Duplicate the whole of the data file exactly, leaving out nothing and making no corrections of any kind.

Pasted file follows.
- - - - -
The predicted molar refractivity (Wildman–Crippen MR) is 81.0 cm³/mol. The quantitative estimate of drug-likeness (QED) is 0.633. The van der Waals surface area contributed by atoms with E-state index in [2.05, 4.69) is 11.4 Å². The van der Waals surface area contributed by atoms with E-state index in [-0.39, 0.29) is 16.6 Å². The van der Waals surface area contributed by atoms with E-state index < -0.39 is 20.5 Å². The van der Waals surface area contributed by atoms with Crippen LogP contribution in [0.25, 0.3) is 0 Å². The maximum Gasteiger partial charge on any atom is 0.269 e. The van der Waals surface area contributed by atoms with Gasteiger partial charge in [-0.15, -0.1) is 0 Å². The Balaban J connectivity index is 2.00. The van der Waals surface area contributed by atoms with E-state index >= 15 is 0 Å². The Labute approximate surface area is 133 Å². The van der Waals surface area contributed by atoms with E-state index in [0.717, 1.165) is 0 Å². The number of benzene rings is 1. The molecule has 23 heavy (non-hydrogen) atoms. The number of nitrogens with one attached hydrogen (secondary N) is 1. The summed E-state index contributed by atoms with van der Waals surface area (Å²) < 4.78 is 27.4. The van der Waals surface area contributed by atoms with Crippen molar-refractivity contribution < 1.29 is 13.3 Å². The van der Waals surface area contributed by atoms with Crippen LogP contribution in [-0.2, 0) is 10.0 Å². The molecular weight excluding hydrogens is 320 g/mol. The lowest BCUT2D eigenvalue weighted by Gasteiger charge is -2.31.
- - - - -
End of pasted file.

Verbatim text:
The predicted molar refractivity (Wildman–Crippen MR) is 81.0 cm³/mol. The quantitative estimate of drug-likeness (QED) is 0.633. The van der Waals surface area contributed by atoms with E-state index in [2.05, 4.69) is 11.4 Å². The van der Waals surface area contributed by atoms with E-state index in [-0.39, 0.29) is 16.6 Å². The van der Waals surface area contributed by atoms with E-state index < -0.39 is 20.5 Å². The van der Waals surface area contributed by atoms with Crippen LogP contribution in [0.25, 0.3) is 0 Å². The maximum Gasteiger partial charge on any atom is 0.269 e. The van der Waals surface area contributed by atoms with Gasteiger partial charge in [-0.15, -0.1) is 0 Å². The Balaban J connectivity index is 2.00. The van der Waals surface area contributed by atoms with E-state index >= 15 is 0 Å². The Labute approximate surface area is 133 Å². The van der Waals surface area contributed by atoms with E-state index in [0.717, 1.165) is 0 Å². The number of benzene rings is 1. The molecule has 23 heavy (non-hydrogen) atoms. The number of nitrogens with one attached hydrogen (secondary N) is 1. The summed E-state index contributed by atoms with van der Waals surface area (Å²) < 4.78 is 27.4. The van der Waals surface area contributed by atoms with Crippen molar-refractivity contribution < 1.29 is 13.3 Å². The van der Waals surface area contributed by atoms with Crippen LogP contribution in [-0.2, 0) is 10.0 Å². The molecular weight excluding hydrogens is 320 g/mol. The lowest BCUT2D eigenvalue weighted by Gasteiger charge is -2.31.